Mt. Hood and Columbia River Gorge are a veritable playground for outdoor recreation. Every spring, summer, and fall, millions of visitors both near and far flock to the region’s trails to experience a piece of Oregon’s outdoor adventure. However, with the increase in visitors comes an increase in unprepared hikers and a propensity for misuse on trails. Often a beautiful Instagram photo from a waterfall in the Gorge will inspire thousands to come out with the goal to get that same exact experience. However, many of those visitors travel here unprepared: wearing unsafe footwear, not packing food or water, not carrying a map with them on their trek. This has resulted in year over year increases in search and rescue on our trails as well as the impact of overuse and disrespect of the land.
That is why Trailhead Ambassadors launched on April 22nd, 2018, coinciding with Earth Day. Trailhead Ambassadors is a volunteer destination stewardship program that was pioneered by Friends of the Columbia Gorge and the Mt. Hood and the Columbia River Gorge RDMO, in close partnership with Oregon State Parks and the U.S. Forest Service. Additional support for the program has come from local DMOs in the region and donations from Columbia Sportswear and REI.
The Trailhead Ambassador volunteer program was created with the following goals in mind:
- Reduce trailhead and trail congestion
- Improve safety and security at our busiest trails
- Promote responsible hiker ethics such as Leave No Trace and Ready, Set, Gorge (a Travel Oregon Forever Fund awardee)
- Encourage visitors to spread their economic impact further throughout the region
- Support for our land managers with regular trail feedback
Our volunteers were made up of locals; individuals and families who live in or near the communities where these popular trails reside. Volunteers wanted to give back to the trails they hold near and dear to them. In order to be a Trailhead Ambassador, volunteers committed to a four hour training that covered topics including: how to engage with visitors, trail safety, Leave No Trace ethics, invasive weed prevention, detailed trail overviews, and local tourism information. They also committed to completing at least four, six-hour shifts out in the field.
There definitely was a need for this program as one ambassador wrote,
I was fully engaged with visitors from 8 a.m. - 2 p.m. I loved feeling like I was making a difference. And why do ambassadors volunteer? One wrote,
It has long been my belief that people will do the right thing on the trails if they are informed and understand the negative impacts. And another,
Since I don't feel physically capable of helping with trail restoration right now, the Trailhead Ambassador program was the perfect choice for me.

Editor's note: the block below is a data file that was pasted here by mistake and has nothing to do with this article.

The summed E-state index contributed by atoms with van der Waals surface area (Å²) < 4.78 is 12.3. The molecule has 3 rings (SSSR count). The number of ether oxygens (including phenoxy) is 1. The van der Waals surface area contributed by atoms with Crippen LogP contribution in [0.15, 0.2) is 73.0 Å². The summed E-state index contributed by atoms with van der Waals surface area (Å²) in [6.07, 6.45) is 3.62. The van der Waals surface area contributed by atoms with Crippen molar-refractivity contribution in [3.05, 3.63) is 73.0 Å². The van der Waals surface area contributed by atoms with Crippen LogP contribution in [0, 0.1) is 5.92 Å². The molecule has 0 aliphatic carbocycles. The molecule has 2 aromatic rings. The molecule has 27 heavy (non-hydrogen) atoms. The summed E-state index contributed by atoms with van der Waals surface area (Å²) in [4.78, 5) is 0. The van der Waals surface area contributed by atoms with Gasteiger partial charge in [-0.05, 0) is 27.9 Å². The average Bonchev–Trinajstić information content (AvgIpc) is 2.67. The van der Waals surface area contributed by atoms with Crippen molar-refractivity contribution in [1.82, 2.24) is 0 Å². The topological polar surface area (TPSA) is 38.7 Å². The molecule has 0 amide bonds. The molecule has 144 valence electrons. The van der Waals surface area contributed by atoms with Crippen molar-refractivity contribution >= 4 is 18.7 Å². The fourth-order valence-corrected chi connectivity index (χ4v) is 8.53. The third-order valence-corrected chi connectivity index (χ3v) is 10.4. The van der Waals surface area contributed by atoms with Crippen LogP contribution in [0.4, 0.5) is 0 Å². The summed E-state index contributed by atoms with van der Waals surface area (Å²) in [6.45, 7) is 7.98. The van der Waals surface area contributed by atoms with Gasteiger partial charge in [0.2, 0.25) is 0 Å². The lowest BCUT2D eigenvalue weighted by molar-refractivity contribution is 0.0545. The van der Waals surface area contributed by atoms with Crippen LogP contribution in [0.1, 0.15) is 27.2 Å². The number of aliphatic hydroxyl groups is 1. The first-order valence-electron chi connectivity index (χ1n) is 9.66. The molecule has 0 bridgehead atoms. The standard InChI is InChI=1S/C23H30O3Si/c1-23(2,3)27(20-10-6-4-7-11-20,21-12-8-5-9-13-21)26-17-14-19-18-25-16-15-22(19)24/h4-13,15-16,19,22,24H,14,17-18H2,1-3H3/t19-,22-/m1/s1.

The goal was to get the program launched in year one, including setting up a tracking system for volunteer investment, and then to build off of that success in year two. After the first season, we not only had a tracking system for our volunteer time, we also created a system to track visitor engagements, changes in behavior, and other qualitative notes that could be shared and distributed to agency partners.
The program was driven by the support of the following key partners: the RDMO, Friends of the Columbia Gorge, Oregon State Parks, USFS Columbia River Gorge, USFS Mt. Hood National Forest, and our regional DMOs.
Results exceeded expectations. We went into planning with the idea that we would launch with three to five trailheads. However, in the middle of building the program, part of the region was impacted by the Eagle Creek Fire. In the wake of the fire, local agency partners looked to this program as a possible solution to the challenges we would have in the 2018 high season with trail closures and visitor communications. We went from wanting to start the program small to launching with volunteers at ten trailheads. The increased attention on the Gorge during this time resulted in more interest from volunteers before launch.
Examples of impact:
- Direct visitors to less crowded trail alternatives
- Inform visitors about trail conditions, appropriate use of footwear and shared trail maps
- Tend to visitors with scrapes, bruises, and bee stings
- Answer questions about the closures related to the 2017 Eagle Creek fire
- Teach kids about trash collection and how to use a boot brush before and after their hike
- Inform Oregon State Parks about a recent landslide at Starvation Creek
Year Two Highlights to Date:
- Two new trailheads added for a total of 12 trailheads.
- Over 130 volunteers trained for the season, including Travel Oregon and Oregon’s Mt. Hood Territory staff
- Provided training materials to the North Coast of Oregon to help them develop their Ambassador Program
- Partners helped Forest Park in Portland develop a Trailhead Ambassador Program.
- Planted the seeds for a River Ambassador program to be developed at the Clackamas River Tourism Studio.
We will continue to invest is this program in the 19–21 biennium, as well as help develop a future Ambassador program along the Clackamas River. Because we have regular feedback loops with volunteers, we are constantly tweaking the program to meet volunteer and agency partner needs.
The Eagle Creek Fire was a significant challenge we had to manage leading up to launching this program. We also identified an opportunity through this program to collect invaluable data. In season three we are planning to ask volunteers to ask visitors how they found out about the trail they are on. This will help us know where to target hiker preparedness messaging in the future.Back to Home Next Investment